New Jersey’s school bus failure rate continues at almost half of the 24,000 vehicles each year, according to the Motor Vehicle Commission’s updated school bus report card.

Last week’s report from the MVC found that 47 percent of buses fail on first inspection for an item that required the vehicle be taken off the road. Another 12 percent fail for minor items that do not affect safety, but must be repaired within 30 days. The remainder pass.

A watchdog report by The Press of Atlantic City in January 2011 found that almost half of all school vehicles inspected in 2010 failed inspection and another third got 30-day notices. The most common violation was insufficient brakes, which made up 21 percent of all violations. Other common problems included emissions, lights, seats, and engine problems.

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Locally, most school bus operations fell within the state average. Local school officials said they are aware of the reports, and would be concerned if failed inspections left students stranded.

“Our concern would be if there were not enough buses available to pick up the students,” said Charles Muller, business administrator in Greater Egg Harbor Regional School district, which manages a transportation consortium that also includes Galloway and Hamilton township schools. The consortium contracts with First Student, Integrity and Sheppard.

Integrity’s latest failure rate of 88 percent was the highest in the area. In 2010, Integrity’s failure rate was 97 percent, according to The Press report. Integrity is being monitored by the state.

Muller said parents or residents will occasionally call if they notice a problem with a bus, and district officials follow up on a regular basis to make sure buses are in compliance, but there have been no problems so far this year. Galloway Township superintendent Annette Giaquinto also said in an email there have been no problems with year with buses not being available.

The state School Bus Inspection Unit also does monthly surprise inspections with the State Police and will target sites with high failure rates or public complaints.

MVC spokeswoman Elyse Coffey said Integrity has received more state attention, but has shown signs of improvement. Integrity owner and general manager Joe Duncan did not return calls asking for comment.

School bus operators said staying on top of even minor repairs is a daily challenge. There are 180 items on the state checklist that can result in a school bus failing inspection: Worn brakes, a broken seat belt or having just one of the 35 lights malfunction can pull a bus off the road.

Even brand new buses have been known to fail inspection. In addition to the state inspections, districts are required to do self-inspections every 3,000 miles and keep records for MVC inspectors.

Coffey said stringent inspections, performed twice a year, insure student safety and demonstrate how seriously New Jersey takes school bus safety. She said 91 percent of the failed buses are repaired, re-inspected and passed the same day and do not affect the safe transportation of students to and from school.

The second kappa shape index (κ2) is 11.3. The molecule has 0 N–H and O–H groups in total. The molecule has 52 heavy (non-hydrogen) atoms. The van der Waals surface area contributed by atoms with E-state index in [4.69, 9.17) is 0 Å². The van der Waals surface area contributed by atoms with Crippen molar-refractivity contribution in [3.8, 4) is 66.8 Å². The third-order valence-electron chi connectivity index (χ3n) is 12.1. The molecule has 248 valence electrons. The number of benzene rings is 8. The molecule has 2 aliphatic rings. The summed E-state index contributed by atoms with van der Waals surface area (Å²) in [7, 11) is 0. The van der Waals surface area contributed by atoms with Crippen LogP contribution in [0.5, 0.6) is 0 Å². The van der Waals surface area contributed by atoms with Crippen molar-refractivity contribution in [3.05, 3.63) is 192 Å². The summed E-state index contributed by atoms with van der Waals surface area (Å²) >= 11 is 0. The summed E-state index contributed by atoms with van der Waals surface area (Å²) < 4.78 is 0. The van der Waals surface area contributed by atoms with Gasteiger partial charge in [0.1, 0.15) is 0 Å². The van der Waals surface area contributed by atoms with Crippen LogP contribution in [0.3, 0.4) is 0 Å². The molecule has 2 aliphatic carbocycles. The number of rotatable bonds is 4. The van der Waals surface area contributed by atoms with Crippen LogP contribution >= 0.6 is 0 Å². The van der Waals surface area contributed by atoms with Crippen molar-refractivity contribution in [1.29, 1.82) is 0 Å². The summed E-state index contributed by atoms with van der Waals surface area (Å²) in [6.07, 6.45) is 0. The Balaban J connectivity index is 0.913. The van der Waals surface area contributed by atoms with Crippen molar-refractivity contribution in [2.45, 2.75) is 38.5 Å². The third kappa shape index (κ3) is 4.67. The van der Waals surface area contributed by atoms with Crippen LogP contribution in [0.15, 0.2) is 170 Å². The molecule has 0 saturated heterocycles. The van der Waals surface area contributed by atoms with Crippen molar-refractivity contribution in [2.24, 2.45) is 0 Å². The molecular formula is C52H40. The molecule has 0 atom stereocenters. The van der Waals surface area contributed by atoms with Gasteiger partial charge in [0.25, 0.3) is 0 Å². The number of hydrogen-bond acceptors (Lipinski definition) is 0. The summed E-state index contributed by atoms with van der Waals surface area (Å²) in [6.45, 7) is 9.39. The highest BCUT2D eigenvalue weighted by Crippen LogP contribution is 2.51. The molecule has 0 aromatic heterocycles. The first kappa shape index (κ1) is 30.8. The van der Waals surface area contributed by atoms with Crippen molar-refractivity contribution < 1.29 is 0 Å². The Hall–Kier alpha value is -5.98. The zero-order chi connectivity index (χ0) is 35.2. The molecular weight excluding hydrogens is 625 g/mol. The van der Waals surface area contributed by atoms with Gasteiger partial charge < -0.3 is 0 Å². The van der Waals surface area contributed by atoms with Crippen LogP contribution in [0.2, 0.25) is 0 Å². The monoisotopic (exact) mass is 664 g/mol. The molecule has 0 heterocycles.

“We don’t want the public to be alarmed by the initial failure rate,” Coffey said. “Buses often fail for very small things.”

The state began posting school bus report cards online in 2005 to raise public awareness of the inspection process and school bus safety. The report includes the percentage of school vehicles that failed and passed inspection, and the most recent inspection data for each individual bus.

Some districts have only a few buses, so the percentages of passing or failing vary widely.

Lower Township school transportation officials said their buses and those used by Lower Cape May Regional are together in the state report, and they believe their failure rate is lower than the 57 percent reported. Lower Cape May Regional officials did not return a call asking about the report.

Egg Harbor Township school transportation staffers have taken extra steps to stay on top of even minor problems, and as a result reduced their failure rate from 73 percent in 2010 to 35 percent in the most recent report. The school district has one of the largest school bus fleets in South Jersey, with 145 buses that travel 1.3 million miles a year, transportation coordinator Warren Fipp said.

Fipp said this year they have enlisted the bus drivers as more active participants. Each day the drivers complete a pre-trip inspection of 52 items that includes looking for interior damage, checking the wheels and tires, windshield wipers, gauges, steering and lights. If they spot anything they mark it on the form and turn it in to mechanic Jim Passarella. If it’s a minor item,Passarella has it fixed before the bus heads out to take students home. A larger issue pulls the bus immediately off the road.

Passarella said he typically gets about 10 reports per day, most typically a light bulb out.

“With so many lights, they’re always going out,” he said. A pile of recent reports included lights out, writing on the seats, and low windshield washer fluid.

Fipp said the new system means smaller problems get fixed more quickly, and their records will show the MVC inspectors that they do ongoing maintenance. He said the district is also buying the latest version of the brake-testing machine the state uses so they can be sure they are replacing brakes within the state requirements.

The district also has a new program to more efficiently stock and track bus parts, including a wall of light bulbs, and a tall, blue car-wash type brush to more quickly clean the sides of the buses.

“The buses are like a poster for Egg Harbor Township schools,” Fipp said. “We try to keep them all clean.”

The inspection results for every school bus inspected by the state are posted on the MVC website at Click on the inspections link, then scroll down to school bus inspections.

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